The propeller shafts and rudder assemblies need to be installed next and the building guide gives measurements of the holes that need to be cut in the bottom of the hull. The motors, couplings, propellers and tiller arms are not included in the kit (as is normal with most r/c kits), so it is a good idea to have these to hand at this stage. This will enable the running gear to be set up and aligned easily and correctly rather than later in the build. Suggestions as to suitable motors etc. are included in the kit instructions.

Photo 5 shows the running gear laid out on the hull and the positions marked ready to be cut away. The P frames have a small hole drilled at the foot of the fitting through which brass rod can be fitted inside the hull preventing the P frame from being accidentally moved whilst the glue is setting. This also makes the mounting of these much firmer and more secure for operational use.

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I always find it best to temporarily ‘spot glue’ the shafts and rudder tubes in position using two part epoxy, and then if satisfied with the alignment, permanently fix them in place with a generous amount of fibreglass resin or two part epoxy (I usually use 24 hour Araldite). Photo 6 shows the running gear glued in position with just some filler still required.

As I mentioned earlier, the motors, couplings and propellers are not supplied in the kit. I decided to install two Speed 600 motors complete with motor mounts and couplings and two 30mm brass three bladed propellers, one left hand and one righthand. I believe that the full size vessel had three shafts, but this kit was designed with two for convenience and simplicity. Photo 7 is a general view of the motors and rudder servo mounting and Photo 8 is a close-up of the motors in particular.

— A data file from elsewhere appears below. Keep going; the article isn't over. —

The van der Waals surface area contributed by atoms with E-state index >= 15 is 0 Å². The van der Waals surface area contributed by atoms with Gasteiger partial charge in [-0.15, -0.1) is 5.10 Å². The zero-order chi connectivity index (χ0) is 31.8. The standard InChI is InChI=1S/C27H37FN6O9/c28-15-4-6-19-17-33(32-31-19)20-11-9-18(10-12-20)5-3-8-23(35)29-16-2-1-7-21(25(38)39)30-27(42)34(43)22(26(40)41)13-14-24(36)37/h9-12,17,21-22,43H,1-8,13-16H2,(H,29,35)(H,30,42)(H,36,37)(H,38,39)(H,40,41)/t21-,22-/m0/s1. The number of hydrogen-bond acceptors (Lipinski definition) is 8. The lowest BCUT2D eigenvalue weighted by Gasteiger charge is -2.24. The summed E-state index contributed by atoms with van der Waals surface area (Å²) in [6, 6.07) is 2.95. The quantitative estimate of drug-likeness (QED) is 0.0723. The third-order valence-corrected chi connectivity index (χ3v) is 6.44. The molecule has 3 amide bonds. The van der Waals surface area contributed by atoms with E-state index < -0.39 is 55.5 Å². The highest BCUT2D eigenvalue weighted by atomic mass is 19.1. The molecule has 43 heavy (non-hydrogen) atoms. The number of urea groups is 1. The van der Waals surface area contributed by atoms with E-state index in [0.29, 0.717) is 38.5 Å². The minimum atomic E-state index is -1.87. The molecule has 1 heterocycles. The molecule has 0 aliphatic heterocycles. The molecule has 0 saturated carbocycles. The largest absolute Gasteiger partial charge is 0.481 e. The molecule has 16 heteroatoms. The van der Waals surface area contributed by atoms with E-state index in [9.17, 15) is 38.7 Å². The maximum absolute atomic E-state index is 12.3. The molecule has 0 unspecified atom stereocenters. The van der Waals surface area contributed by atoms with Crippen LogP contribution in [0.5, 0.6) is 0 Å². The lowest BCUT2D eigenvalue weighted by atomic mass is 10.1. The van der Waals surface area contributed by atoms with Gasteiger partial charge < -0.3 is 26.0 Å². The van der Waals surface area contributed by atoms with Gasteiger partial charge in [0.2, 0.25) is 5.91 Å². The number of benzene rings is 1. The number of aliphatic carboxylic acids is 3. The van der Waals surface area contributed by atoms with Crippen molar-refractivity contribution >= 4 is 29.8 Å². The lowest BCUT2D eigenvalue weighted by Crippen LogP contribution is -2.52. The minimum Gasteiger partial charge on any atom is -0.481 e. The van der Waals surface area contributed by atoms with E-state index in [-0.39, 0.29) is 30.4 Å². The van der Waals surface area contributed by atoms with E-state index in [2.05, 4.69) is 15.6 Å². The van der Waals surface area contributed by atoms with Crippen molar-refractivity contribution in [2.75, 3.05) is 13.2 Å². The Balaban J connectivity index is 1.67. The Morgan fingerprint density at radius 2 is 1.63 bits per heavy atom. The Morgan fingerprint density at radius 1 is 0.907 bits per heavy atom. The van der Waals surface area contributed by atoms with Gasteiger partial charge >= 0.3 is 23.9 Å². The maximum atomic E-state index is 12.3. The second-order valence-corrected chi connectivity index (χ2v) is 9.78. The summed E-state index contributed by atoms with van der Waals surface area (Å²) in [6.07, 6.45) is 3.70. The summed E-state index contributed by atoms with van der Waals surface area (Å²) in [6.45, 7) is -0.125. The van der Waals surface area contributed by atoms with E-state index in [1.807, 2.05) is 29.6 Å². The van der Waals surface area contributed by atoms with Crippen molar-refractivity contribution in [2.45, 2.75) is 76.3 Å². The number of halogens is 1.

The deck supports were also fitted at this stage. These are installed in a frame pattern, similar to a model aircraft frame using the supplied balsa and hardwood strips. Glue used was once again two part epoxy. Don’t forget to rub down the contact areas on the inside of the hull before gluing, Photo 9.

The deck and a minor modification

This is cut to shape and is intended to be a one piece item with cut-outs for access to the r/c equipment and batteries as shown in Photo 10. In this form there is adequate access through the openings as can be seen, but I decided to make the whole after deck piece removable for even more access to the r/c equipment, motors and rudder linkages. I hope the manufacturer will forgive me for doing this, but it does make access easier and providing that the removable section is well sealed and secured, there should be no problem with water ingress. This removable section is shown in Photo 11. I stress this was a personal choice – it made life easier for me, but there is nothing wrong with the recommended constructional method.